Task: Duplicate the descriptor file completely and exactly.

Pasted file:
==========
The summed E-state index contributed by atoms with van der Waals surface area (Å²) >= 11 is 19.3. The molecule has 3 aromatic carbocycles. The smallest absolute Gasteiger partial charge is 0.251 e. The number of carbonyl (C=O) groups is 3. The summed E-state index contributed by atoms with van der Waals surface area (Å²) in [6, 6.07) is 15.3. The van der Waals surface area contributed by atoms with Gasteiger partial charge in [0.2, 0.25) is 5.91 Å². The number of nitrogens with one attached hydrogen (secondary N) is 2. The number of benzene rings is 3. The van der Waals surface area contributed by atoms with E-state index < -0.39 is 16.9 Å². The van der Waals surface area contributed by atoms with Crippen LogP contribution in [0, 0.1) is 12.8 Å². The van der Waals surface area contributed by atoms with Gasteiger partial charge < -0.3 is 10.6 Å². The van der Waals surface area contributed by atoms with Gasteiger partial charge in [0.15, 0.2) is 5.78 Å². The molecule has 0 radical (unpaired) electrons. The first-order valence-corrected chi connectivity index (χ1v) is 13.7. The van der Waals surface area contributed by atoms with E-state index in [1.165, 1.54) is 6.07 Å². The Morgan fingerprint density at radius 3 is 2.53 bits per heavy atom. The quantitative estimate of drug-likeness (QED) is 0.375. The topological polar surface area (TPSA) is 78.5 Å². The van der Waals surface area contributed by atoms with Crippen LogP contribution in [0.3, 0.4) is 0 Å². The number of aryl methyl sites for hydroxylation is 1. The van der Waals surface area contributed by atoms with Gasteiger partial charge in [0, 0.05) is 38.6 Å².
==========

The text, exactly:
The summed E-state index contributed by atoms with van der Waals surface area (Å²) >= 11 is 19.3. The molecule has 3 aromatic carbocycles. The smallest absolute Gasteiger partial charge is 0.251 e. The number of carbonyl (C=O) groups is 3. The summed E-state index contributed by atoms with van der Waals surface area (Å²) in [6, 6.07) is 15.3. The van der Waals surface area contributed by atoms with Gasteiger partial charge in [0.2, 0.25) is 5.91 Å². The number of nitrogens with one attached hydrogen (secondary N) is 2. The number of benzene rings is 3. The van der Waals surface area contributed by atoms with E-state index < -0.39 is 16.9 Å². The van der Waals surface area contributed by atoms with Crippen LogP contribution in [0, 0.1) is 12.8 Å². The van der Waals surface area contributed by atoms with Gasteiger partial charge < -0.3 is 10.6 Å². The van der Waals surface area contributed by atoms with Gasteiger partial charge in [0.15, 0.2) is 5.78 Å². The molecule has 0 radical (unpaired) electrons. The first-order valence-corrected chi connectivity index (χ1v) is 13.7. The van der Waals surface area contributed by atoms with E-state index in [1.165, 1.54) is 6.07 Å². The Morgan fingerprint density at radius 3 is 2.53 bits per heavy atom. The quantitative estimate of drug-likeness (QED) is 0.375. The topological polar surface area (TPSA) is 78.5 Å². The van der Waals surface area contributed by atoms with Crippen LogP contribution in [0.3, 0.4) is 0 Å². The number of aryl methyl sites for hydroxylation is 1. The van der Waals surface area contributed by atoms with Gasteiger partial charge in [0, 0.05) is 38.6 Å².